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### Course: Precalculus > Unit 7

Lesson 11: Properties of matrix multiplication- Defined matrix operations
- Matrix multiplication dimensions
- Intro to identity matrix
- Intro to identity matrices
- Dimensions of identity matrix
- Is matrix multiplication commutative?
- Associative property of matrix multiplication
- Zero matrix & matrix multiplication
- Properties of matrix multiplication
- Using properties of matrix operations
- Using identity & zero matrices

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# Matrix multiplication dimensions

Learn about the conditions for matrix multiplication to be defined, and about the dimensions of the product of two matrices.

#### What you should be familiar with before taking this lesson

A

**matrix**is a rectangular arrangement of numbers into rows and columns. Each number in a matrix is referred to as a**matrix element**or**entry**.The $A$ has $2$ rows and $3$ columns, it is called a $2\times 3$ matrix.

**dimensions**of a matrix give the number of rows and columns of the matrix*in that order*. Since matrixIf this is new to you, we recommend that you check out our intro to matrices.

In

**matrix multiplication**, each entry in the product matrix is the dot product of a row in the first matrix and a column in the second matrix.If this is new to you, we recommend that you check out our matrix multiplication article.

#### What you will learn in this lesson

We will investigate the relationship between the dimensions of two matrices and the dimensions of their product. Specifically, we will see that the dimensions of the matrices must meet a certain condition for the multiplication to be defined.

## When is matrix multiplication defined?

In order for matrix multiplication to be defined, the number of columns in the first matrix must be equal to the number of rows in the second matrix.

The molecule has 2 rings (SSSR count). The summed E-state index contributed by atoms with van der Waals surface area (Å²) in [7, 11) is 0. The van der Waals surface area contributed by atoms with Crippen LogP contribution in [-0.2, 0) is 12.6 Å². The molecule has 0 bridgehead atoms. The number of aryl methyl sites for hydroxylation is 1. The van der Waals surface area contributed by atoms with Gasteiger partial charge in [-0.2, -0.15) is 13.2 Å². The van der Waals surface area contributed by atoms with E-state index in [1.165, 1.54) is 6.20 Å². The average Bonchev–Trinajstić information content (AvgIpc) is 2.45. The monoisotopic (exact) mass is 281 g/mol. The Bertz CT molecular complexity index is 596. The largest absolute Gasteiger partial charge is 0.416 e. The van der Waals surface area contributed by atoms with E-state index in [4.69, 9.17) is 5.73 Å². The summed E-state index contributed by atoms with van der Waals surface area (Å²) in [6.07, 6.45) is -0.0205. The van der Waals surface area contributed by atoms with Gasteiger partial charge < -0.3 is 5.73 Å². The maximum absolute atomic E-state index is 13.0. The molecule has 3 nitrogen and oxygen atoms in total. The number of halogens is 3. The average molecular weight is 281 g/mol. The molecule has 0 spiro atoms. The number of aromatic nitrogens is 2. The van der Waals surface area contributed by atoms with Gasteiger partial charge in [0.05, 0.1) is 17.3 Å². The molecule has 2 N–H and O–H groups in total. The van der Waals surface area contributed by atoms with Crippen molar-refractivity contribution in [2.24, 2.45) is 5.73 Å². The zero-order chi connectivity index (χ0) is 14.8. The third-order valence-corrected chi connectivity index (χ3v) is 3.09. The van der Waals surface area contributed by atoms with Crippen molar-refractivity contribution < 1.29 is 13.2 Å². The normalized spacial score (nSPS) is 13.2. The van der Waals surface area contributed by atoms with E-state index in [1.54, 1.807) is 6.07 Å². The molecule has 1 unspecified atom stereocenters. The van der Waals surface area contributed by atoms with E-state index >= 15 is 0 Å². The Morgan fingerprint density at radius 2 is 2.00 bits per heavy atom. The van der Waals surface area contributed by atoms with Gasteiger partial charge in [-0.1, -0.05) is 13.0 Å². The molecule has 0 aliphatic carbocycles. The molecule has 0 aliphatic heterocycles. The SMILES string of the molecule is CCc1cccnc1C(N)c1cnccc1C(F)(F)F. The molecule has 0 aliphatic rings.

To see why this is the case, consider the following two matrices:

and $A=\left[\begin{array}{rr}1& 3\\ 2& 4\\ 2& 5\end{array}\right]$ $B=\left[\begin{array}{rrrr}1& 3& 2& 2\\ 2& 4& 5& 1\end{array}\right]$

To find $AB$ , we take the dot product of a row in $A$ and a column in $B$ . This means that

*the number of entries in each row of*$A$ must be the same as the number of entries in each column of $B$ .and $A=\left[\begin{array}{rr}{1}& {3}\\ 2& 4\\ 2& 5\end{array}\right]$ $B=\left[\begin{array}{rrrr}{1}& 3& 2& 2\\ {2}& 4& 5& 1\end{array}\right]$

Note that if a matrix has two entries in each row, then the matrix has two columns. Similarly, if a matrix has two entries in each column, then it must have two rows.

So, it follows that in order for matrix multiplication to be defined,

*.***the number of columns in the first matrix must be equal to the number of rows in the second matrix**### Check your understanding

**3)**

## Dimension property

The product of an ${m}\times {n}$ matrix and an ${n}\times {k}$ matrix is an ${m}\times {k}$ matrix.

Let's consider the product $AB$ , where
$A=\left[\begin{array}{rr}1& 3\\ 2& 4\\ 2& 5\end{array}\right]$ and $B=\left[\begin{array}{rrrr}1& 3& 2& 2\\ 2& 4& 5& 1\end{array}\right]$ .

From above, we know that $AB$ is defined since the number of columns in ${A}_{{3}\times {2}}$ $({2})$ matches the number of rows in ${B}_{{2}\times {4}}$ $({2})$ .

To find $AB$ , we must be sure to find the dot product between each row in $A$ and each column in $B$ . So, the resulting matrix will have the same number of rows as matrix ${A}_{{3}\times {2}}$ $({3})$ and the same number of columns as matrix ${B}_{{2}\times {4}}$ $({4})$ . It will be a ${3}\times {4}$ matrix.

### Check your understanding

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